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Despite calls from some quarters in the U.K. for a second referendum, Brexit is still happening. As of March 29, 2019, the U.K. will no longer be part of the European Union. Though the implementation of Brexit will no doubt send waves through global markets, there may be upcoming opportunities for investors in the Canadian stock market.
Short term, Britain’s trade with Canada might contract, but as our second-biggest trading partner, investors can expect to see exports to the U.K. rally. Here are a few factors that will affect Canadian trade with a post-Brexit U.K., as well as a few of the Brexit-sensitive stocks on the TSX most likely to remain stable following Britain’s split with the E.U.
Brexit, NAFTA, CETA — when did the alphabet start looking so scary?
The Comprehensive Economic and Trade Agreement (CETA) between Canada and the European Union is Canada’s biggest foreign trade agreement since NAFTA. If you haven’t heard of it, it might be because it hasn’t been ratified yet, although large parts of it have been in operation since September 2017. Until Brexit happens, CETA covers most aspects of trade between the U.K. and Canada. However, there may never be fully CETA-covered trade between the two countries if that agreement isn’t ratified before March 2019.
After Brexit, trade between Canada and the U.K. will operate outside of CETA. The rules of Canadian post-Brexit trade with the U.K. may or may not be affected by whether a soft or hard Brexit is implemented, since the nature of the U.K.’s trade with the E.U. (and, indeed, with other international markets) may have to be taken into account. Therefore, it makes sense to start looking ahead of time at how Canada and the U.K. will trade one on one.
What will Brexit mean for Canadian investors?
Gold, gold, and more gold.
While it just so happens to be the most directly Brexit-connected Canadian export, the irony is that gold is where many investors looking for stability would have gone anyway. The downside is that post-Brexit, Britain’s ability to buy that gold might shrink in the short term. The upshot is that you should probably buy gold stocks anyway.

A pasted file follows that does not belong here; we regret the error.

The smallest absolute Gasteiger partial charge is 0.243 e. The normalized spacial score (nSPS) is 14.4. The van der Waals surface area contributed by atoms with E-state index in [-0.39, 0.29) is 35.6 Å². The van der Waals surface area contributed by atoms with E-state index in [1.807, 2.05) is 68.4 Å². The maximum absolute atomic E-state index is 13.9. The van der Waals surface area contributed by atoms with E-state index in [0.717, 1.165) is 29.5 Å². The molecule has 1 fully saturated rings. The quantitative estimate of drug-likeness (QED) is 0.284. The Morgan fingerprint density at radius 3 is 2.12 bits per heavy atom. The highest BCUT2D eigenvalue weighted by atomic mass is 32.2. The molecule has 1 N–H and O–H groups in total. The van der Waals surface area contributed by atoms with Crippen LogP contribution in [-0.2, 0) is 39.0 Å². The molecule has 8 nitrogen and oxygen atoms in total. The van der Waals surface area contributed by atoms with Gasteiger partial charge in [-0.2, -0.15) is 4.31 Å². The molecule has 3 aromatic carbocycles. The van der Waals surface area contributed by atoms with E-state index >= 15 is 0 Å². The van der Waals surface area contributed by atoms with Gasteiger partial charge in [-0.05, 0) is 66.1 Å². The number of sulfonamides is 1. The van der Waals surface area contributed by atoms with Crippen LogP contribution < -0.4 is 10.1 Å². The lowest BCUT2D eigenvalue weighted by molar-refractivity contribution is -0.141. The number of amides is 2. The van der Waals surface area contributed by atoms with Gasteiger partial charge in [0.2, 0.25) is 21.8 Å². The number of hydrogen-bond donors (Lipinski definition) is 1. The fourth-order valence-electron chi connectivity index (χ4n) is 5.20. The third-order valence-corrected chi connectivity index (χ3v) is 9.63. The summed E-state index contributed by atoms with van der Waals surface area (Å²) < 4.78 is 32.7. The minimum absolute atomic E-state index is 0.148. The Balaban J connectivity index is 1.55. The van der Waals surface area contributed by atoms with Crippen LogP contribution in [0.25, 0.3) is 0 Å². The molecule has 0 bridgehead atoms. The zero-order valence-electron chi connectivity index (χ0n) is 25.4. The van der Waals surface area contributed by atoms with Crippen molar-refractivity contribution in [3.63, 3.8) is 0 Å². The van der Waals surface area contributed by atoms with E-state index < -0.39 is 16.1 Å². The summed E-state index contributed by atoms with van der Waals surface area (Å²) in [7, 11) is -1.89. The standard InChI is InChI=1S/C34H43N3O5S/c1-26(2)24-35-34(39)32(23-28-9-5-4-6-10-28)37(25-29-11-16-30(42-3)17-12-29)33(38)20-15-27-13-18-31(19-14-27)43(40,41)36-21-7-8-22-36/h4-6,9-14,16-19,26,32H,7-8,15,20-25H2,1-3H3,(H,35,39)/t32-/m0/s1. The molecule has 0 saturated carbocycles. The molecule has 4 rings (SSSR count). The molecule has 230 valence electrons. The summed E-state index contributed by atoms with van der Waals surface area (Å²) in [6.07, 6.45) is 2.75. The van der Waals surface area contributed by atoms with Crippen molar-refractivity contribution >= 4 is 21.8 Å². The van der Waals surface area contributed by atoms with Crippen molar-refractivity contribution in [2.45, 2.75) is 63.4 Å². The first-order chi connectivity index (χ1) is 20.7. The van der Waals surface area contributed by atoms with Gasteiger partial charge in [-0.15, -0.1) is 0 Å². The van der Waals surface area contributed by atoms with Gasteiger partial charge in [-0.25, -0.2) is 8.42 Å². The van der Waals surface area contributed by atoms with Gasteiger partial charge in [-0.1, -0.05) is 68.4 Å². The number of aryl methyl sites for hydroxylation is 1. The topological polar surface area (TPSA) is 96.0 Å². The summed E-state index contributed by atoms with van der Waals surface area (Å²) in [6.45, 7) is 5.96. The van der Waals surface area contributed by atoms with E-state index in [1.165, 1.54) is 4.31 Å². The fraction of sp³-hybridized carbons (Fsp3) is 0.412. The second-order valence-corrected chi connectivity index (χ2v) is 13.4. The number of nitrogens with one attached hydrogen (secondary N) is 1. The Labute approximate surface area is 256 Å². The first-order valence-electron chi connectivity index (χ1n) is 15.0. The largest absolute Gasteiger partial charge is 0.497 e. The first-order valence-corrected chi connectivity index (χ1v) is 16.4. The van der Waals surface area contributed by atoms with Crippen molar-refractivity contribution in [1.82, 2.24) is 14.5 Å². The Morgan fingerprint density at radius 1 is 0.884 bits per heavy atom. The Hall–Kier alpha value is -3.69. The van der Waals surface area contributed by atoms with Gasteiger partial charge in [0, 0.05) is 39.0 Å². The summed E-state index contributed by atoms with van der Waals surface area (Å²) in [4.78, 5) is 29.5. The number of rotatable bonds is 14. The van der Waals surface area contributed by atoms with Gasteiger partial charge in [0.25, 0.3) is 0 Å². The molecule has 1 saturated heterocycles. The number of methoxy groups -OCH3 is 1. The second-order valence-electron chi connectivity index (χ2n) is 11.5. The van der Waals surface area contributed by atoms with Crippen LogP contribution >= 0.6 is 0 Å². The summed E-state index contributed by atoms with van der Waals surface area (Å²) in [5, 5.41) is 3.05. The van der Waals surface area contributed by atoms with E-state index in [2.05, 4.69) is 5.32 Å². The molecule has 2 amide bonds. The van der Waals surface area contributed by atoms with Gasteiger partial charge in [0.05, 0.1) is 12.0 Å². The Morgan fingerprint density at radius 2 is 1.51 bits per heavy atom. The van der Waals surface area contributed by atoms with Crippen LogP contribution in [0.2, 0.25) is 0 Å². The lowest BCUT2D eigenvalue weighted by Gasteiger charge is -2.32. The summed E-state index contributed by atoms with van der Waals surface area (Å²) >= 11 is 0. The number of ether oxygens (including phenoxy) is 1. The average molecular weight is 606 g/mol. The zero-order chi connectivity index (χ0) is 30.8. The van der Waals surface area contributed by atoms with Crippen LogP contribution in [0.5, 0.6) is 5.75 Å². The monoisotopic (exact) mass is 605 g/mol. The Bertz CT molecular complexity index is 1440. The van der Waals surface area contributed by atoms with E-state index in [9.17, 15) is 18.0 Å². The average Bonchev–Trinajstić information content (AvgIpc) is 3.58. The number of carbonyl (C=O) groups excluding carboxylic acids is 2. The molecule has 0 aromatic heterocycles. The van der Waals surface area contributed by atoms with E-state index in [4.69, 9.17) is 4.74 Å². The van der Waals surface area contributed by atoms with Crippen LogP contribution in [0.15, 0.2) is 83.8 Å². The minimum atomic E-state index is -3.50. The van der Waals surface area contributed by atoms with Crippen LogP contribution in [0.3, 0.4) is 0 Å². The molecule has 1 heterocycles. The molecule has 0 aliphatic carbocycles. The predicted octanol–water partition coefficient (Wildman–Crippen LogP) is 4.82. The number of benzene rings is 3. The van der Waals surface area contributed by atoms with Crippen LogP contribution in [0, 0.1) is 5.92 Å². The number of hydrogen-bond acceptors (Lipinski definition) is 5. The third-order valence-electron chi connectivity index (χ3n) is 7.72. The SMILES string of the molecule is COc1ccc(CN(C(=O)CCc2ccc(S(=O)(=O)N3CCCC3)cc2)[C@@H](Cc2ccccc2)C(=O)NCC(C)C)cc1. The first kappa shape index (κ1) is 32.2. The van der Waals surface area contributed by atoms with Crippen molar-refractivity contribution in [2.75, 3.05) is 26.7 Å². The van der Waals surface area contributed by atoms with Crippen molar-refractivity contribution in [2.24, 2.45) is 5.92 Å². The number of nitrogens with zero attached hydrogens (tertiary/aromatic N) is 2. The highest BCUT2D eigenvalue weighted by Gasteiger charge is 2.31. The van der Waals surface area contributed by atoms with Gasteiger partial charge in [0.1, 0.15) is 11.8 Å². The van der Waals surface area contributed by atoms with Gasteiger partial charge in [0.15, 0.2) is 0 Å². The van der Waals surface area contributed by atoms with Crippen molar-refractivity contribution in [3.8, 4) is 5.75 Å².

Go for the most stable stocks whether or not you’re an optimist looking to invest in strengthened Canadian-U.K. trade. In 2016, gold exports to the U.K. were worth over $11 billion to Canada, while nickel products were worth $780 million. Stick with gold, as it’s the biggest of the two commodities by a country mile and already a go-to in times of economic stress.
The gold stocks to buy up should be big and sturdy. Think Osisko Gold Royalties Ltd. (TSX:OR)(NYSE:OR), Goldcorp Inc. (TSX:G)(NYSE:GG), or Barrick Gold Corp. (TSX:ABX)(NYSE:ABX), all of which are rich and rooted enough to weather a storm.
The bottom line
Canada and the U.K. could find themselves in a similar position during the next 12-month period. With NAFTA looking shaky and CETA still up in the air, Canada could be in need of rock-solid trade agreements in the new world economy. Likewise, a post-Brexit U.K. will need all the help it can get from trade partners. Expect to see both countries ramp up trade with Australia, China, and India.
It makes sense, then, that you could see strong trade agreements being drawn up between Canada and the U.K. TSX investors looking for opportunities should do their due diligence and look into the strongest current Canadian-U.K. trade sectors as indicators of outlook and stability.
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Fool contributor Victoria Hetherington has no position in any of the stocks mentioned.